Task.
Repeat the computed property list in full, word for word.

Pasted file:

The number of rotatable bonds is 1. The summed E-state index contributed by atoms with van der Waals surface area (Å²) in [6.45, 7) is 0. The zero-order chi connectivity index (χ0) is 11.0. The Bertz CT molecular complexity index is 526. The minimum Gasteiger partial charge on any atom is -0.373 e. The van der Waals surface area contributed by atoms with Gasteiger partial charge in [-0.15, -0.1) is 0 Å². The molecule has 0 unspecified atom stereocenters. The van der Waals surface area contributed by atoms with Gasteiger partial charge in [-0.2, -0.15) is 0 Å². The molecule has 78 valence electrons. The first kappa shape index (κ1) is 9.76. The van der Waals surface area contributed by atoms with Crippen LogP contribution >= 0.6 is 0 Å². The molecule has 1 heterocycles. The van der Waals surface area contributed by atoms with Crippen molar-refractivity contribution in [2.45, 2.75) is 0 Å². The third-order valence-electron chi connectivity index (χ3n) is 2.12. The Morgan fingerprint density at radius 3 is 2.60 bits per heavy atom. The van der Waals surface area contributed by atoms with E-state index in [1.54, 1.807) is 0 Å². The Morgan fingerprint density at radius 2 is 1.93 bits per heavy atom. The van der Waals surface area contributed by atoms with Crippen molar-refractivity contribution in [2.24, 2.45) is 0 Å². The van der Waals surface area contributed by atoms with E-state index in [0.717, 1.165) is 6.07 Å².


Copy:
The number of rotatable bonds is 1. The summed E-state index contributed by atoms with van der Waals surface area (Å²) in [6.45, 7) is 0. The zero-order chi connectivity index (χ0) is 11.0. The Bertz CT molecular complexity index is 526. The minimum Gasteiger partial charge on any atom is -0.373 e. The van der Waals surface area contributed by atoms with Gasteiger partial charge in [-0.15, -0.1) is 0 Å². The molecule has 0 unspecified atom stereocenters. The van der Waals surface area contributed by atoms with Gasteiger partial charge in [-0.2, -0.15) is 0 Å². The molecule has 78 valence electrons. The first kappa shape index (κ1) is 9.76. The van der Waals surface area contributed by atoms with Crippen LogP contribution >= 0.6 is 0 Å². The molecule has 1 heterocycles. The van der Waals surface area contributed by atoms with Crippen molar-refractivity contribution in [2.45, 2.75) is 0 Å². The third-order valence-electron chi connectivity index (χ3n) is 2.12. The Morgan fingerprint density at radius 3 is 2.60 bits per heavy atom. The van der Waals surface area contributed by atoms with E-state index in [1.54, 1.807) is 0 Å². The Morgan fingerprint density at radius 2 is 1.93 bits per heavy atom. The van der Waals surface area contributed by atoms with Crippen molar-refractivity contribution in [2.24, 2.45) is 0 Å². The van der Waals surface area contributed by atoms with E-state index in [0.717, 1.165) is 6.07 Å².